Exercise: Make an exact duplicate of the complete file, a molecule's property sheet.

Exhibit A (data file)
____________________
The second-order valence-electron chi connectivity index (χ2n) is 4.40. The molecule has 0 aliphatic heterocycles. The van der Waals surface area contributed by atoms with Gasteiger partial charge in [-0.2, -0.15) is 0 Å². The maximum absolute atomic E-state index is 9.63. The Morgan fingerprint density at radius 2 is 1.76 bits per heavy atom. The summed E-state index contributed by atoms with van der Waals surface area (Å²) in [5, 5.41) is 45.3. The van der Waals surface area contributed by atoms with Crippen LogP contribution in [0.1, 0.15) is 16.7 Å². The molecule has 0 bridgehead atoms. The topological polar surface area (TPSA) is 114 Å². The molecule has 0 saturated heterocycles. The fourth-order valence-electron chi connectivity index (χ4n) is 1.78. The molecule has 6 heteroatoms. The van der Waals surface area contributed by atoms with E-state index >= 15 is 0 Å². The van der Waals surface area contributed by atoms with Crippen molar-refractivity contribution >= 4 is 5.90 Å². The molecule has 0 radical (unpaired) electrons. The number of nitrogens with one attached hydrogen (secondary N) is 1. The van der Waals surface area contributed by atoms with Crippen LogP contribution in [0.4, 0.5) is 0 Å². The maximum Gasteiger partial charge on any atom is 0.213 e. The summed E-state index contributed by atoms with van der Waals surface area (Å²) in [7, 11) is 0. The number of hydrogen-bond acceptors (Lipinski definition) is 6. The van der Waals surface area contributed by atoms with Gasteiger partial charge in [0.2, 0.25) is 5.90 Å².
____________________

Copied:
The second-order valence-electron chi connectivity index (χ2n) is 4.40. The molecule has 0 aliphatic heterocycles. The van der Waals surface area contributed by atoms with Gasteiger partial charge in [-0.2, -0.15) is 0 Å². The maximum absolute atomic E-state index is 9.63. The Morgan fingerprint density at radius 2 is 1.76 bits per heavy atom. The summed E-state index contributed by atoms with van der Waals surface area (Å²) in [5, 5.41) is 45.3. The van der Waals surface area contributed by atoms with Crippen LogP contribution in [0.1, 0.15) is 16.7 Å². The molecule has 0 bridgehead atoms. The topological polar surface area (TPSA) is 114 Å². The molecule has 0 saturated heterocycles. The fourth-order valence-electron chi connectivity index (χ4n) is 1.78. The molecule has 6 heteroatoms. The van der Waals surface area contributed by atoms with E-state index >= 15 is 0 Å². The van der Waals surface area contributed by atoms with Crippen molar-refractivity contribution >= 4 is 5.90 Å². The molecule has 0 radical (unpaired) electrons. The number of nitrogens with one attached hydrogen (secondary N) is 1. The van der Waals surface area contributed by atoms with Crippen LogP contribution in [0.4, 0.5) is 0 Å². The maximum Gasteiger partial charge on any atom is 0.213 e. The summed E-state index contributed by atoms with van der Waals surface area (Å²) in [7, 11) is 0. The number of hydrogen-bond acceptors (Lipinski definition) is 6. The van der Waals surface area contributed by atoms with Gasteiger partial charge in [0.2, 0.25) is 5.90 Å².